Philadelphia’s asking price for Simmons was extremely high throughout the offseason, given his age, his résumé, and the fact that he’s under contract for four more years. That price may come down a little now, but the Sixers appear unwilling to accept 50 cents on the dollar for a player like Simmons, who is limited by his lack of a jump shot but is still one of the league’s best play-makers and defenders.

As Neubeck writes, the 76ers could probably get a deal done today if they were willing to accept a package heavy on young players and draft picks, but they remain focused on a return that won’t compromise their ability to contend for a title in 2022.

“There are a few deals you could say, we do this, and we’ll gamble that sometime later, we’ll take draft picks and turn it back into having (a title) chance,” one team source told Neubeck. “But why do that? … There’s no reason to go get draft picks right now because you could just do it all at once. Why take the risk that you do that and you can’t flip back out of it? It makes no sense with Joel (Embiid) in his prime.”

J.J. Redick Announces Retirement

Longtime NBA sharpshooter J.J. Redick has announced his retirement from the league, confirming the news during the latest episode of his podcast, The Old Man and the Three (video link).

“The last 30 years of basketball have been beyond my wildest dreams,” Redick said in a prepared statement. “I never could have imagined that I would have played basketball for this long. After years of youth leagues, AAU, high school basketball, four years at Duke, and 15 years in the NBA, I’m retiring from the game that I love so much.”

Redick, 37, entered the league in 2006 as the 11th overall pick out of Duke. He spent the next 15 seasons appearing in a total of 940 regular season games for the Magic, Bucks, Clippers, Sixers, Pelicans, and Mavericks, averaging 12.8 PPG, 2.0 RPG, and 2.0 APG with a .447/.415/.892 shooting line in 25.5 minutes per contest. He also appeared in 110 postseason games, making it to the NBA Finals once with Orlando in 2009.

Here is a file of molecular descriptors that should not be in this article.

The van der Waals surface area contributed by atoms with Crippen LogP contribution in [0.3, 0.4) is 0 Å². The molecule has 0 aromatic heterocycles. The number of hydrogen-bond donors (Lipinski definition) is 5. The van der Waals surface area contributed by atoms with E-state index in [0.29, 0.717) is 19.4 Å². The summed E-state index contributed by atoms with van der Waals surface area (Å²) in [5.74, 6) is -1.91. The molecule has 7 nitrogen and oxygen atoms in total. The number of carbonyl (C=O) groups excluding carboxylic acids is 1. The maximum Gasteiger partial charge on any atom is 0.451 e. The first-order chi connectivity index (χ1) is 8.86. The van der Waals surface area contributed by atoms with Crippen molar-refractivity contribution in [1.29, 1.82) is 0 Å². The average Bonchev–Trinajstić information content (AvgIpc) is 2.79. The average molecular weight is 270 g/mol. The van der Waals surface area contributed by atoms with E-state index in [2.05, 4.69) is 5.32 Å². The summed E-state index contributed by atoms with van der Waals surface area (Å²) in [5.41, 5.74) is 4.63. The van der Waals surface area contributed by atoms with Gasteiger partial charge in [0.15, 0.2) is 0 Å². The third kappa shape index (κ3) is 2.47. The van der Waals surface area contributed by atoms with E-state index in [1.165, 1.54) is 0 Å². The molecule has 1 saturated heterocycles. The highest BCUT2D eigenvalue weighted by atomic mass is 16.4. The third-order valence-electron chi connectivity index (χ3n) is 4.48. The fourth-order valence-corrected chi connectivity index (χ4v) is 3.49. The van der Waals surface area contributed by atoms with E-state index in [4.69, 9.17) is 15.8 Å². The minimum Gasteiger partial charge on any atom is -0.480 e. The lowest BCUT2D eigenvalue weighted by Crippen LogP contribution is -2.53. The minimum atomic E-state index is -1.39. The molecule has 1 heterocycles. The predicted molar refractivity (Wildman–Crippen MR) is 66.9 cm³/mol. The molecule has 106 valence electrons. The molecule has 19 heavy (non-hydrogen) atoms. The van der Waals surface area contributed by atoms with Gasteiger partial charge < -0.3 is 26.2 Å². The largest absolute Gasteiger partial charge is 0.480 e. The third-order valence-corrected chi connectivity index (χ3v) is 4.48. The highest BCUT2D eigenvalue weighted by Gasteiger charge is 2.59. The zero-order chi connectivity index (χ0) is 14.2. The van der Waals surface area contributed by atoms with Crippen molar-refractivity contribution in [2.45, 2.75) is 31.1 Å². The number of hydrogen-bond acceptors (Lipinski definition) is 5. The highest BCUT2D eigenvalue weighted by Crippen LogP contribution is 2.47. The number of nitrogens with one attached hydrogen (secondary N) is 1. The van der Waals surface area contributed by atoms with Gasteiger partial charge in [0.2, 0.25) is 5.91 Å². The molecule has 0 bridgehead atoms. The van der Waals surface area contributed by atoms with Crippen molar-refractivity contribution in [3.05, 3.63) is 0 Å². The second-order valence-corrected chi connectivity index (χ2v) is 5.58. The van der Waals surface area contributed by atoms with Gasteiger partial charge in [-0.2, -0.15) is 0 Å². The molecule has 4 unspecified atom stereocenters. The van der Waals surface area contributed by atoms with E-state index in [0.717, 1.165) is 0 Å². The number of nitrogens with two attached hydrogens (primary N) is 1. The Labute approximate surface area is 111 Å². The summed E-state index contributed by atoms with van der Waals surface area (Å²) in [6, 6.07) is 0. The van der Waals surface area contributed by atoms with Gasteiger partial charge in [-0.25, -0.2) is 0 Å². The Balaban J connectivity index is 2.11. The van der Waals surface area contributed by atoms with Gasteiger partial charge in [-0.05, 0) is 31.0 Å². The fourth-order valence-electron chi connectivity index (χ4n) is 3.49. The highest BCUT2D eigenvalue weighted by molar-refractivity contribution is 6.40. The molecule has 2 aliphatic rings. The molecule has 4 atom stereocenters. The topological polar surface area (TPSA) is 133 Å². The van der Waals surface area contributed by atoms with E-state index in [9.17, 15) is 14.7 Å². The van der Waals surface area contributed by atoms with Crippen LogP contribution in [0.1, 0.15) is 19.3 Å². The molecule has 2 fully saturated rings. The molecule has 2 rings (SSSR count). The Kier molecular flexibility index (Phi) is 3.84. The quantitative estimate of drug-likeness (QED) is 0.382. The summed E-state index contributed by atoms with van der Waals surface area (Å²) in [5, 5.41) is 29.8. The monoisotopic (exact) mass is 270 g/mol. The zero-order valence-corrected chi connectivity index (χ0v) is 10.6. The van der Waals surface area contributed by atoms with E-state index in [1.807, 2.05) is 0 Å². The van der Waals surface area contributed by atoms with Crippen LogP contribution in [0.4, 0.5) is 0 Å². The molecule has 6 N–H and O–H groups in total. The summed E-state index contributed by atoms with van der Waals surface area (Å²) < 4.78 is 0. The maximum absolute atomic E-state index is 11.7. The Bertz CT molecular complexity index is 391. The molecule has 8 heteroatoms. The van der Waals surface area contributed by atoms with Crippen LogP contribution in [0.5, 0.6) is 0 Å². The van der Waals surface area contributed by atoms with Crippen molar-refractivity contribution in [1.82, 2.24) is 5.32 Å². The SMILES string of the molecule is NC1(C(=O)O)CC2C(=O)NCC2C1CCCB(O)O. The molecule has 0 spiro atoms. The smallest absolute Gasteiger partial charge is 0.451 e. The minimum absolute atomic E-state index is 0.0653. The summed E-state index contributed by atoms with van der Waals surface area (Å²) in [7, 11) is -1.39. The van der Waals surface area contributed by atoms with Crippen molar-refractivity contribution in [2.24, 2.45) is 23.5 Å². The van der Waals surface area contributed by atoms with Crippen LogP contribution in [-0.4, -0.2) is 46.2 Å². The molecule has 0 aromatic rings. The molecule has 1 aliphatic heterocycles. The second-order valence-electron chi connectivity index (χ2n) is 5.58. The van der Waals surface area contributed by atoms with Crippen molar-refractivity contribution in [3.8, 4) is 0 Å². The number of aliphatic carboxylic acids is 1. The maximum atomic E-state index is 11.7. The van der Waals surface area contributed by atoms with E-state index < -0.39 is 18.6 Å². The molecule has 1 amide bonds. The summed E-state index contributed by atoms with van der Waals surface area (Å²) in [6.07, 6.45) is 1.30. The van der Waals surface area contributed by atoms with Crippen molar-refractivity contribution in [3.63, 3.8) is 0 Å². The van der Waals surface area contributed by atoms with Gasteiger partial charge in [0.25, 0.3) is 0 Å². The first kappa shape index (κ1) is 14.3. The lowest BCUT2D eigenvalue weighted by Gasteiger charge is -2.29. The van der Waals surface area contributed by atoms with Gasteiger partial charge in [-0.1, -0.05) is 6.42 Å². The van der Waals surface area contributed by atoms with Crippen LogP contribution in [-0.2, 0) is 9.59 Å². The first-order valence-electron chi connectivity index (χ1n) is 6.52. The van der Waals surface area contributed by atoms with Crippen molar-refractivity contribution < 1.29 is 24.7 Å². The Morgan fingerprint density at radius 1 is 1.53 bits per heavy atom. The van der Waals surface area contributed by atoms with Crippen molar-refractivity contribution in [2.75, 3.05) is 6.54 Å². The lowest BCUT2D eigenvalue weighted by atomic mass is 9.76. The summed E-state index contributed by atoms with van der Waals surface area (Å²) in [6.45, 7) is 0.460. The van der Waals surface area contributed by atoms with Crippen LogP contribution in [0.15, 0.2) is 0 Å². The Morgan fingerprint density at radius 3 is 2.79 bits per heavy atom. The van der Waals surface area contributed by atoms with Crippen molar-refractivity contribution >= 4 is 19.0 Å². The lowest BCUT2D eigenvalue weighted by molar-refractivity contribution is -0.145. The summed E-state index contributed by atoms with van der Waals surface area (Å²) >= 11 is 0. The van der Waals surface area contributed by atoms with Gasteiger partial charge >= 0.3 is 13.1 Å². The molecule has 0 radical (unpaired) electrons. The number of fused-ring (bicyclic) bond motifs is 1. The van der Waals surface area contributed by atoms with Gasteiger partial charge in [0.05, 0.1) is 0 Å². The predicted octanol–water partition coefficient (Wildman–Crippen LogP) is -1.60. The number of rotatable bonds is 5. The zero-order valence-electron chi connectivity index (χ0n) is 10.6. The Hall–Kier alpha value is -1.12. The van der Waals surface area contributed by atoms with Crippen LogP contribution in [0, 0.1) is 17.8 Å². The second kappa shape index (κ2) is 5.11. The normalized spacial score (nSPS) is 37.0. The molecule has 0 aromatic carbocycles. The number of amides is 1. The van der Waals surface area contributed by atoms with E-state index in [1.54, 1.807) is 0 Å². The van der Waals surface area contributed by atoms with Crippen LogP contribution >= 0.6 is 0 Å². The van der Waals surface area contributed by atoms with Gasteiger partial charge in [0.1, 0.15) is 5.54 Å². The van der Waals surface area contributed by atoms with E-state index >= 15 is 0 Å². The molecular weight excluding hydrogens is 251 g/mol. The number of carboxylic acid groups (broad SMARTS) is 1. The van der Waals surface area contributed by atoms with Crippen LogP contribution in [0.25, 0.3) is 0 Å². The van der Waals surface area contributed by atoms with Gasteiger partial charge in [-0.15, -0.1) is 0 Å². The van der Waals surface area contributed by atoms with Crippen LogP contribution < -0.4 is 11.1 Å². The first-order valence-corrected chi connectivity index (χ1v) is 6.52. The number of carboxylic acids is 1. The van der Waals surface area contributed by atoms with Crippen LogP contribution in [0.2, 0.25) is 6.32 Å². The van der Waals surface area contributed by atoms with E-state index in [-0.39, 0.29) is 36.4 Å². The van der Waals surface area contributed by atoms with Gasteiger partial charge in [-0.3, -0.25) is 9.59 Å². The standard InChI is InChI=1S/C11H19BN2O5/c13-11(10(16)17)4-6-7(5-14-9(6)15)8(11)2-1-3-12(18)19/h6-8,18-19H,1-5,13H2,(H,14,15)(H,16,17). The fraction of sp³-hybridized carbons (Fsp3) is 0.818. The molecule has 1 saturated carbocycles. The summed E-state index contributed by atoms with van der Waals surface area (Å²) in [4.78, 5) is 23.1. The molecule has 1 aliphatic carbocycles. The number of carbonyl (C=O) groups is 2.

Redick is one of the most prolific three-point shooters in NBA history, having knocked down a total of 1,950 shots from beyond the arc. That puts him 15th on the league’s all-time list.

Redick’s final season in the NBA was marred by a heel injury, as he was limited to a total of 44 games for New Orleans and Dallas in 2020/21. In today’s announcement, he addressed his underwhelming last year

“Going into last season, I wanted it to be my last year, but wasn’t sure how the season would play out,” Redick explained. “It was difficult for a number of reasons — being injured, being away from my family, COVID protocols, and really, truly, not playing up my standards. I would like to describe last season as a seven-month exercise in coming face-to-face with my own athletic mortality, and it was scary and confusing.

“I wanted to give myself some time to reflect and figure out if I wanted to keep playing. It’s one of the reasons that I told teams that called during free agency that I would decide later on. I didn’t want to commit to anything until I was sure. I have some clarity now, and I know it’s time. It’s time for me to be a dad; it’s time for me to reflect, pause; it’s time for me to get ready for the next phase of my life.”